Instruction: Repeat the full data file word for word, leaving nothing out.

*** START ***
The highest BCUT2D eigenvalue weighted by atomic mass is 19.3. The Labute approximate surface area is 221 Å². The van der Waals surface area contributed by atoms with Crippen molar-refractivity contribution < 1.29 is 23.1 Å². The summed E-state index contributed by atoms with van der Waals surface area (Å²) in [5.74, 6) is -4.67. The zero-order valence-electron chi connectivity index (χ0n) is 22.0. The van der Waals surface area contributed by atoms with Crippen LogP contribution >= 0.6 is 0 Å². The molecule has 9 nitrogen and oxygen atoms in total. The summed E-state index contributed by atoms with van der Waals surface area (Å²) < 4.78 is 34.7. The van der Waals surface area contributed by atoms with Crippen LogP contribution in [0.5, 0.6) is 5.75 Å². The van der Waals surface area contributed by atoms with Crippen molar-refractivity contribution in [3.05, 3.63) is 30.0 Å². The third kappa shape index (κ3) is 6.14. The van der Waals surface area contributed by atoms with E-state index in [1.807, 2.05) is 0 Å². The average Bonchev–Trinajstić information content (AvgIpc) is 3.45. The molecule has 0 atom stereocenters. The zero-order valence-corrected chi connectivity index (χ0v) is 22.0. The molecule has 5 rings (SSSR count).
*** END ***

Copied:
The highest BCUT2D eigenvalue weighted by atomic mass is 19.3. The Labute approximate surface area is 221 Å². The van der Waals surface area contributed by atoms with Crippen molar-refractivity contribution < 1.29 is 23.1 Å². The summed E-state index contributed by atoms with van der Waals surface area (Å²) in [5.74, 6) is -4.67. The zero-order valence-electron chi connectivity index (χ0n) is 22.0. The van der Waals surface area contributed by atoms with Crippen LogP contribution >= 0.6 is 0 Å². The molecule has 9 nitrogen and oxygen atoms in total. The summed E-state index contributed by atoms with van der Waals surface area (Å²) < 4.78 is 34.7. The van der Waals surface area contributed by atoms with Crippen LogP contribution in [0.5, 0.6) is 5.75 Å². The van der Waals surface area contributed by atoms with Crippen molar-refractivity contribution in [3.05, 3.63) is 30.0 Å². The third kappa shape index (κ3) is 6.14. The van der Waals surface area contributed by atoms with E-state index in [1.807, 2.05) is 0 Å². The average Bonchev–Trinajstić information content (AvgIpc) is 3.45. The molecule has 0 atom stereocenters. The zero-order valence-corrected chi connectivity index (χ0v) is 22.0. The molecule has 5 rings (SSSR count).